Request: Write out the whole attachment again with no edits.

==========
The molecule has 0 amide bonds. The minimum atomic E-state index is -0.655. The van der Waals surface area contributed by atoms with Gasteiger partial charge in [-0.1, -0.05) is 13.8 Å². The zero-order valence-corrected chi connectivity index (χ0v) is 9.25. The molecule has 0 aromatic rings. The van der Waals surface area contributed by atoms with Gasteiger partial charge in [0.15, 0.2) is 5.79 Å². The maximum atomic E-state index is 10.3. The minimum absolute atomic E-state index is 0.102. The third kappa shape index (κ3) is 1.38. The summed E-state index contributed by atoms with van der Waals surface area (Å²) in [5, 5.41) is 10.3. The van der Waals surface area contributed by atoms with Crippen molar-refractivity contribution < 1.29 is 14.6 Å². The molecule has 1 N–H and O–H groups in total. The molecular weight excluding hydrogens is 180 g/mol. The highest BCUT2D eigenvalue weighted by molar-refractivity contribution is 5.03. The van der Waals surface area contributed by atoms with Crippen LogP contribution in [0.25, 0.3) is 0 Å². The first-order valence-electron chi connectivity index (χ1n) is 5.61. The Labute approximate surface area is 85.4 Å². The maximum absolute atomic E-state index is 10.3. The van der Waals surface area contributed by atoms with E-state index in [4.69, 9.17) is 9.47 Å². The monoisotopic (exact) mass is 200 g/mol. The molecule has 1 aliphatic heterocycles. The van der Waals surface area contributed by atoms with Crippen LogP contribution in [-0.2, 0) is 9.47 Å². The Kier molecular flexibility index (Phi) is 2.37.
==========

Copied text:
The molecule has 0 amide bonds. The minimum atomic E-state index is -0.655. The van der Waals surface area contributed by atoms with Gasteiger partial charge in [-0.1, -0.05) is 13.8 Å². The zero-order valence-corrected chi connectivity index (χ0v) is 9.25. The molecule has 0 aromatic rings. The van der Waals surface area contributed by atoms with Gasteiger partial charge in [0.15, 0.2) is 5.79 Å². The maximum atomic E-state index is 10.3. The minimum absolute atomic E-state index is 0.102. The third kappa shape index (κ3) is 1.38. The summed E-state index contributed by atoms with van der Waals surface area (Å²) in [5, 5.41) is 10.3. The van der Waals surface area contributed by atoms with Crippen molar-refractivity contribution < 1.29 is 14.6 Å². The molecule has 1 N–H and O–H groups in total. The molecular weight excluding hydrogens is 180 g/mol. The highest BCUT2D eigenvalue weighted by molar-refractivity contribution is 5.03. The van der Waals surface area contributed by atoms with Crippen LogP contribution in [0.25, 0.3) is 0 Å². The first-order valence-electron chi connectivity index (χ1n) is 5.61. The Labute approximate surface area is 85.4 Å². The maximum absolute atomic E-state index is 10.3. The van der Waals surface area contributed by atoms with E-state index in [4.69, 9.17) is 9.47 Å². The monoisotopic (exact) mass is 200 g/mol. The molecule has 1 aliphatic heterocycles. The van der Waals surface area contributed by atoms with Crippen LogP contribution in [-0.2, 0) is 9.47 Å². The Kier molecular flexibility index (Phi) is 2.37.